banish and deconstruct shame, I don’t know… How do I make her see I’m not longer scared of my own sexuality, but a deep lover of the erotic anal arts, that anal love has freed me? Why is her validation important to me, should it be? So I had a glass of water, thanked her for the lovely meal, said I had to run to meet a friend, and turned on Grindr as I walked from her door and waited for the elevator. I did so with a thought, one thought, I’m just going to message the nearest man and ask if he is home so I can just take a shit at his apartment, that will help me reclaim the sense of power I lost in being rendered incapable of a bowel movement thanks to social conventions and internalized shame. I shall rely on the kindness of queer community. When the elevator doors opened and service returned to my phone, there was a message awaiting me. “Do you want to come use my mouth as a toilet? I want to eat your shit.” Be careful what you wish for witches. Specificity is key. I asked the world to have Grindr help me find a toilet, and I found a man who wanted me to shit in his mouth. There was a moment, I paused. I believe, that some times the universe presents opportunities that we should explore. It gift wraps experiences, and invites us, with a seductive smile to taste its fruits. There is so much to be experienced under the banner of heaven. Being that these opportunities do not come along every day, and the invite did have the feel of something magical to it, I said yes. He sent an address, three blocks away. Perfect. I was, rather surprised I was going along with it. There were plenty of opportunities to bail out of this experience, but something kept me going, kept me walking right up into that lobby, up to that third floor, and into a beautiful and exceptionally well lit apartment, where the blinds were drawn, and a candelabra gave off a sensuous flickering light. He was beautiful. And naked, and hard. “Do you have to take a big shit?” He asked. “Yeah. Huge.” “Perfect, you look like you taste good.” It was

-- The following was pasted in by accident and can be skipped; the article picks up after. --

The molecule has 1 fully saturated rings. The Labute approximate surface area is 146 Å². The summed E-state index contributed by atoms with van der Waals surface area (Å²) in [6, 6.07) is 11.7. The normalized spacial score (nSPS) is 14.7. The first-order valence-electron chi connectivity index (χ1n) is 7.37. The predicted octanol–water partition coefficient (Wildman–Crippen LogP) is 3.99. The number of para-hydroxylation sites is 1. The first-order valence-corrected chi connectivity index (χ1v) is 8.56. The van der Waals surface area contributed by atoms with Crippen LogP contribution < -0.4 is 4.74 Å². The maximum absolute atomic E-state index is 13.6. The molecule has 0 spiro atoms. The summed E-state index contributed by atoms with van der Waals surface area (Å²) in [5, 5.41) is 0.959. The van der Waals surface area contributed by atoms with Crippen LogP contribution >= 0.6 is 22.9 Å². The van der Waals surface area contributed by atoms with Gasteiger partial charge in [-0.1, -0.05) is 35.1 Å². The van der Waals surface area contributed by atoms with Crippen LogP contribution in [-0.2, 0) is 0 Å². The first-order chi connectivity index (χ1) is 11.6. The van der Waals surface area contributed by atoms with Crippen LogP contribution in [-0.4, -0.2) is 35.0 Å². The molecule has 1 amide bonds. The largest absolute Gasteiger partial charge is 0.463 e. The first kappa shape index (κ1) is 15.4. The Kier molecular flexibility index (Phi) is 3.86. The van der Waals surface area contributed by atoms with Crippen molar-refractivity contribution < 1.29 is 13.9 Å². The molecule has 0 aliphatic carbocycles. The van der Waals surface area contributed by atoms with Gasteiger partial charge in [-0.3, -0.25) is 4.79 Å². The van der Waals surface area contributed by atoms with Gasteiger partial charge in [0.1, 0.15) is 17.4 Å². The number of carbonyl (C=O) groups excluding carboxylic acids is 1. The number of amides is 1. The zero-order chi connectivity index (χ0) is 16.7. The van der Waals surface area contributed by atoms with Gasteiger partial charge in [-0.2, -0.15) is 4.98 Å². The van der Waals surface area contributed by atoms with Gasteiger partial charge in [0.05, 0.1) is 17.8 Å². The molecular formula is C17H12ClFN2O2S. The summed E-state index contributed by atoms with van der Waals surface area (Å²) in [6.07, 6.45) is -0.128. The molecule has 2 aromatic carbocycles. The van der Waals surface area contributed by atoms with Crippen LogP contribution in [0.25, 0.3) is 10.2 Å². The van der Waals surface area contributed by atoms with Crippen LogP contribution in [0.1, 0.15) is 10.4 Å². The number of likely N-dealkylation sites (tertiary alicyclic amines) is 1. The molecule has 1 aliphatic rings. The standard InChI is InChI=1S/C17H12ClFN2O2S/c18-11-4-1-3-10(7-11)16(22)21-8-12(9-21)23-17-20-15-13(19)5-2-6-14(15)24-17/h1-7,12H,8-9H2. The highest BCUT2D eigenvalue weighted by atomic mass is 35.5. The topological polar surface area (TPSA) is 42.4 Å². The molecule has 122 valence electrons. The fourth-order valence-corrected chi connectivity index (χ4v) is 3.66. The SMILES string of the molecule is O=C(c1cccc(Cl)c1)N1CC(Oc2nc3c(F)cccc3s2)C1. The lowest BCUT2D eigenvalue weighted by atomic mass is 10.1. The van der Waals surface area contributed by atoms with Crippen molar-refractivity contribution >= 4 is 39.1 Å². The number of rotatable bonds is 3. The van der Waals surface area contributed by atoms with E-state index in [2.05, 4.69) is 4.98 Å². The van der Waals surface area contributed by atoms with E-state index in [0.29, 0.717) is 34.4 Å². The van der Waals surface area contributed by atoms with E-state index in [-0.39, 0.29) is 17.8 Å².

about here that I began to judge him. Really just by looking at me, you can imagine that my shit tastes good? Really? And then I took a moment, I’m not going to judge. I’m going to give in to this experience, I want to celebrate sexual diversity and non genital fixated erotic connection. I want there to be a world where people are not ashamed of their wants and needs, and their bodily cravings. So no, I’ve never done this, but here I am. It was then that he asked me if I had ever done this. “Yeah like all the time.” I said, trying to sound both confident and dommy. I failed on both counts. “All the time?” Good lord even his voice was sensuous. “Uhhh yeah… My ex was really into it.” (Thats a lie.) “Hot I look forward to your technique.” Queue stage fright. Technique?! I was just going to shit in his mouth, what sort of technique is there. I mean I shit ever day. I’ve been shitting with some form of control for literal decades, people have techniques? Is this a wipe from the front of the back sort of a situation? That’s all the technique I know! What if I’m just bloated!? As I stripped he guided me to a chair-esque contraption he had MacGyvered together so I could sit on his face while he rimmed my ass and prepared for my shit. As I sat down, why, I felt relaxed. It was not relaxation per say. It was something more, it began in my heart and it burned forth into my body flowing the way lava does, it spilled over my lungs, and liver and spleen and my sex, it kissed the flesh of my skin, sweat erupted from my pores. It was as all things social, all things WASP, all things cultural and learned and assumed, breaking forth. He was rimming me deeply, pulling on his nips and his dick, begging me to shit. “ummmmuuuummm Shit nice and slowly, bite sized bits, sir, shit muuuuummm into my mouth slowly mummumummm I wanna savor the taste of this.” How was I ever going to shit in some ones mouth? This was not simply an extension of my enjoyment as a Dom, this was something more. It was about shame, and it was about fear, it was about my own fraught relationship with my own ass, of my own fears about being a bad bottom, of not knowing how to take cock expertly, of my shame around being other. It was about the fear of letting go, and the fear of being wild. It was about parts of myself that cling to the judgments of people like my friend whose economic and social capital can make me embarrassed to